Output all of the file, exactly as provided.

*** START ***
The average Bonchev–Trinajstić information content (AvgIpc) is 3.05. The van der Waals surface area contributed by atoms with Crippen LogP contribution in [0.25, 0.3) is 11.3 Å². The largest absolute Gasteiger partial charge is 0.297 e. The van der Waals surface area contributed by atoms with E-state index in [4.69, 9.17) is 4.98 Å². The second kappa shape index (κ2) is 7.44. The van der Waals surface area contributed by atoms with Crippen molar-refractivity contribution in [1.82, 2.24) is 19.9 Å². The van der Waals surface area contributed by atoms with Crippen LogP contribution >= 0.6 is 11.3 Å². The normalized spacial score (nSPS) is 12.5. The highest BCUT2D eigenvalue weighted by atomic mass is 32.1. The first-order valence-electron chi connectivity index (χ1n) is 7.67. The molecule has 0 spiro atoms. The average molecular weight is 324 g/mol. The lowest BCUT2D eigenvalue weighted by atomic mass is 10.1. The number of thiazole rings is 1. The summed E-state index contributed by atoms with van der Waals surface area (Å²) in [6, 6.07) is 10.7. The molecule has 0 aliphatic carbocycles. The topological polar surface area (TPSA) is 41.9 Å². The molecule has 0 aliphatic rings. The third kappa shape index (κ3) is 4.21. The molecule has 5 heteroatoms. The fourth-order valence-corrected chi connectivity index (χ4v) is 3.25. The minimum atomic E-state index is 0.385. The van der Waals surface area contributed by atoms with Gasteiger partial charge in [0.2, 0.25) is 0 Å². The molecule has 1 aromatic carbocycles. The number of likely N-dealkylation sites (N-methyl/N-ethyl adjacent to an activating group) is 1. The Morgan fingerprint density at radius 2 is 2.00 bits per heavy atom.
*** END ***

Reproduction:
The average Bonchev–Trinajstić information content (AvgIpc) is 3.05. The van der Waals surface area contributed by atoms with Crippen LogP contribution in [0.25, 0.3) is 11.3 Å². The largest absolute Gasteiger partial charge is 0.297 e. The van der Waals surface area contributed by atoms with E-state index in [4.69, 9.17) is 4.98 Å². The second kappa shape index (κ2) is 7.44. The van der Waals surface area contributed by atoms with Crippen molar-refractivity contribution in [1.82, 2.24) is 19.9 Å². The van der Waals surface area contributed by atoms with Crippen LogP contribution >= 0.6 is 11.3 Å². The normalized spacial score (nSPS) is 12.5. The highest BCUT2D eigenvalue weighted by atomic mass is 32.1. The first-order valence-electron chi connectivity index (χ1n) is 7.67. The molecule has 0 spiro atoms. The average molecular weight is 324 g/mol. The lowest BCUT2D eigenvalue weighted by atomic mass is 10.1. The number of thiazole rings is 1. The summed E-state index contributed by atoms with van der Waals surface area (Å²) in [6, 6.07) is 10.7. The molecule has 0 aliphatic carbocycles. The topological polar surface area (TPSA) is 41.9 Å². The molecule has 0 aliphatic rings. The third kappa shape index (κ3) is 4.21. The molecule has 5 heteroatoms. The fourth-order valence-corrected chi connectivity index (χ4v) is 3.25. The minimum atomic E-state index is 0.385. The van der Waals surface area contributed by atoms with Gasteiger partial charge in [0.2, 0.25) is 0 Å². The molecule has 1 aromatic carbocycles. The number of likely N-dealkylation sites (N-methyl/N-ethyl adjacent to an activating group) is 1. The Morgan fingerprint density at radius 2 is 2.00 bits per heavy atom.